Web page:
After considerable machinations, Perlstein writes, “[t]he word shot across the convention hall that McGovern had clinched the nomination—and also that he had done it by selling out reform.”
The next day, the convention voted on the party platform. Perlstein writes:
McGovern operatives begged the women’s and gay liberationists to drop their demand for floor votes on their planks to moderate the Democrats’ image for TV. These operatives ruefully discovered that political purists could also act like ward bosses, extracting their own pounds of flesh. The gays reminded them of how McGovern would not have won the coveted spot at the top of the California primary ballot if it weren’t for a last-minute signature drive in the gay bars of the Castro by the Alice B. Toklas Memorial Democratic Club.
“We do not come to you pleading for your understanding or pleading for your tolerance,” San Francisco delegate Jim Foster pronounced during his ten minutes. “We come to you affirming our pride in our lifestyle, affirming validity to seek and maintain meaningful emotional relationships, and affirming our right to participate in the life of this country on an equal basis with every citizen.”
The TV lights made his light-colored linen jacket with its patchwork of thick lines look particularly garish. Then delegate Kathleen Wilch of Ohio went to the podium on behalf of McGovern. She asked delegates to vote against the gay rights plank: It would “commit the Democratic Party to seek repeal of all laws involving the protection of children from sexual approaches by adults” and force “repeal of all laws relating to prostitution, pandering, pimping”—and “commit this party to repeal many laws designed to protect the young, the innocent, and the weak.”
McGovern’s convention rejected gay rights in a landslide. Be that as it may, one week later, George Meany officially announced the AFL-CIO wouldn’t be endorsing a presidential candidate that year. At a steelworkers’ convention in September, he explained why: The “Democratic Party has been taken over by people named Jack who look like Jills and smell like johns.”
Not reported by Perlstein was that gays were so outraged by Wilch’s comments that McGovern issued a letter in response:
“Her views in no way reflect my views on the subject… I have long supported civil rights of all Americans and have in no way altered my commitment to these rights and I have no intention of doing so.”
In the remembrances of McGovern this Sunday, many might note that McGovern’s Democratic Convention featured the first ever gay speaker – Jim Foster – at the podium. They may not, however, note that his letter responding to Wilch was the first time a major political figure posited gay rights within the broader context of civil rights.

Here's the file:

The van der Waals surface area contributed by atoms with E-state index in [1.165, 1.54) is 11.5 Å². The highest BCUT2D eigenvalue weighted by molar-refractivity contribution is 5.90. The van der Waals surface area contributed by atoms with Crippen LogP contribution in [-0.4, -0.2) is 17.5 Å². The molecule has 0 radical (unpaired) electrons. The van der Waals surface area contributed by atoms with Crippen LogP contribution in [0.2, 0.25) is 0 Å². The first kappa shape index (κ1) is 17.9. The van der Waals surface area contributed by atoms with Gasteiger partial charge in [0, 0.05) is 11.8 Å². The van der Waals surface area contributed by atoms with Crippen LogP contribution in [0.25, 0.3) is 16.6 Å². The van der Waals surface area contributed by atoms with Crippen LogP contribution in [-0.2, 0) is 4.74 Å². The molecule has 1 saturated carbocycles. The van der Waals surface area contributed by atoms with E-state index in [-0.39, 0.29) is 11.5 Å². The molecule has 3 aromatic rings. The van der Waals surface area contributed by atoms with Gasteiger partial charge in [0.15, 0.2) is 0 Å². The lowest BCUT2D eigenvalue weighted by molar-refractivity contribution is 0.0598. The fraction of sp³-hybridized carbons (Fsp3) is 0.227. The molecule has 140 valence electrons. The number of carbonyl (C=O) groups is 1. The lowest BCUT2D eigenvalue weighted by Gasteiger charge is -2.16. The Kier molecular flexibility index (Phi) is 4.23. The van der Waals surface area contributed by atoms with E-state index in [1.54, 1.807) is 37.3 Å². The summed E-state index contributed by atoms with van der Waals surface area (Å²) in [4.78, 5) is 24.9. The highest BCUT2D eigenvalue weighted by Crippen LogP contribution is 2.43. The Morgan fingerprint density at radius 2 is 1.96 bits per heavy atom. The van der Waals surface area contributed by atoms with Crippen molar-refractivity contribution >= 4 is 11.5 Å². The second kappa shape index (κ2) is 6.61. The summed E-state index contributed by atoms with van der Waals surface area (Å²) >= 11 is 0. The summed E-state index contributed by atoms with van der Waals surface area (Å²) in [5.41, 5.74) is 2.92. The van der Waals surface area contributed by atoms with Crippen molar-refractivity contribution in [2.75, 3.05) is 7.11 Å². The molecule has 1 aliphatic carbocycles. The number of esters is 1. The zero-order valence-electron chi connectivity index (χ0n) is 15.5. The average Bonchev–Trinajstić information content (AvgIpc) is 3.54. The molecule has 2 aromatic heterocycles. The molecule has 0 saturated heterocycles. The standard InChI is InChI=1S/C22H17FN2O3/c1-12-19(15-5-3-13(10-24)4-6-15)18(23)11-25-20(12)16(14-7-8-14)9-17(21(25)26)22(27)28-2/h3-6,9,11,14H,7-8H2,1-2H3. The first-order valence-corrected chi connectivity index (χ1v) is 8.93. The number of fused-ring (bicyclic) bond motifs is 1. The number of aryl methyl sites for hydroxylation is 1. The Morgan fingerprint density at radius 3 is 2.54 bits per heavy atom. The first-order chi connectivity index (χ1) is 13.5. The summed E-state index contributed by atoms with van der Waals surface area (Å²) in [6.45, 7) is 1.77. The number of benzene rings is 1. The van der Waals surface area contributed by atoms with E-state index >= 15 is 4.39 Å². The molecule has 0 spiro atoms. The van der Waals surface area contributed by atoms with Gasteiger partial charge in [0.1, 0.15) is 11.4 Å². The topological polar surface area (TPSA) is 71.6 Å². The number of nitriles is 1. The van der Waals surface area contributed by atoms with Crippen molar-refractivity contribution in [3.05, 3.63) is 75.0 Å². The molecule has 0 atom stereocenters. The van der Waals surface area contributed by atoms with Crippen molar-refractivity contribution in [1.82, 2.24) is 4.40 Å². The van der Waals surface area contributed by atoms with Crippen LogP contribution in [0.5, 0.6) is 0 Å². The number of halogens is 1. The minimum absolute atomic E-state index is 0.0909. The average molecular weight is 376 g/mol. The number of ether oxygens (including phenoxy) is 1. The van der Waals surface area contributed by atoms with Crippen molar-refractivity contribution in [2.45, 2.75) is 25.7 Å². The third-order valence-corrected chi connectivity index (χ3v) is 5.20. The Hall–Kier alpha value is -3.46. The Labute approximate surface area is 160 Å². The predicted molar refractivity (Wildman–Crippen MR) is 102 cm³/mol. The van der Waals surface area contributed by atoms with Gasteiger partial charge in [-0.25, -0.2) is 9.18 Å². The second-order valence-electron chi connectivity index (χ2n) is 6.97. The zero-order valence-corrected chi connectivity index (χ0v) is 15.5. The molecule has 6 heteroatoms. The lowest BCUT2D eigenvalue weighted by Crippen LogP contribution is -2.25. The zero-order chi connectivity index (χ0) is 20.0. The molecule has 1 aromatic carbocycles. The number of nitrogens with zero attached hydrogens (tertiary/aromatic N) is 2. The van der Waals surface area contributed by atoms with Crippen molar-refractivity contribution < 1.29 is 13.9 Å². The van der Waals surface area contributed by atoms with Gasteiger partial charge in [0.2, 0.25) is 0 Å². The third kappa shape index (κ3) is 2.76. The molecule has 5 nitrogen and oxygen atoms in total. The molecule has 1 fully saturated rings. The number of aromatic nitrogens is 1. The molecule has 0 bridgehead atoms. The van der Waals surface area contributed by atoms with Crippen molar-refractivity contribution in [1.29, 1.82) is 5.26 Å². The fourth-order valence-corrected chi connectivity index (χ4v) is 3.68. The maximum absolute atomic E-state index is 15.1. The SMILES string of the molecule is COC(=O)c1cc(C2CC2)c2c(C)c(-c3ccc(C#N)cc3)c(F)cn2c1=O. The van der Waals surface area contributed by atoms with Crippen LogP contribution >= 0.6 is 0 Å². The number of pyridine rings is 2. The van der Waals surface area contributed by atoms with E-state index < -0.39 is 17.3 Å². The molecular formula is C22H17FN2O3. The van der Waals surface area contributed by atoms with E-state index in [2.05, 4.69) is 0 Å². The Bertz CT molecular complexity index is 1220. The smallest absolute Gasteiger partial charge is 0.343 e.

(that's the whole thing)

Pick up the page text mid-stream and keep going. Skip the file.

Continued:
Most obits will also note that McGovern lost that 1972 election to Nixon in a landslide. Nixon subsequently announced the end of the draft in 1973 – though war dragged on until 1975. In 1974, Nixon became the first President in US history to resign from office – a result of illegal political dirty tricks at the Watergate during Nixon’s run against McGovern.(David Mixner, left, with George McGovern and Mixner’s partner Peter Scott. Photo courtesy David Mixner)
Years later, in 1977, after Mixner had come out and was working on the antigay Briggs Initiative with a group called the New AGE (New Alliance for Gay Equality), Mixner asked his friend Bob Shrum, who had been a member of McGovern’s staff – to set up a meeting so they could ask the senator to keynote a fundraiser open to the press. Mixner writes:
“A United States senator had never attended an openly gay and lesbian fund-raiser before. Moreover, he was facing reelection in his rural home state of South Dakota in 1980, where conservative factions were strong. But Bob made a strong case for the importance of standing up against tyranny, especially when it is unpopular to do so, and with his usual courage, McGovern agreed to come…..
McGovern spoke movingly of the battle for human dignity and his wiliness to stand by our side. It ws a memorable evening, not only because we raised critical funds but because it was a big step toward the community’s being accepted by mainstream politicians.”
In his remembrance Mixner writes of McGovern: “Even among the great, he was a giant.”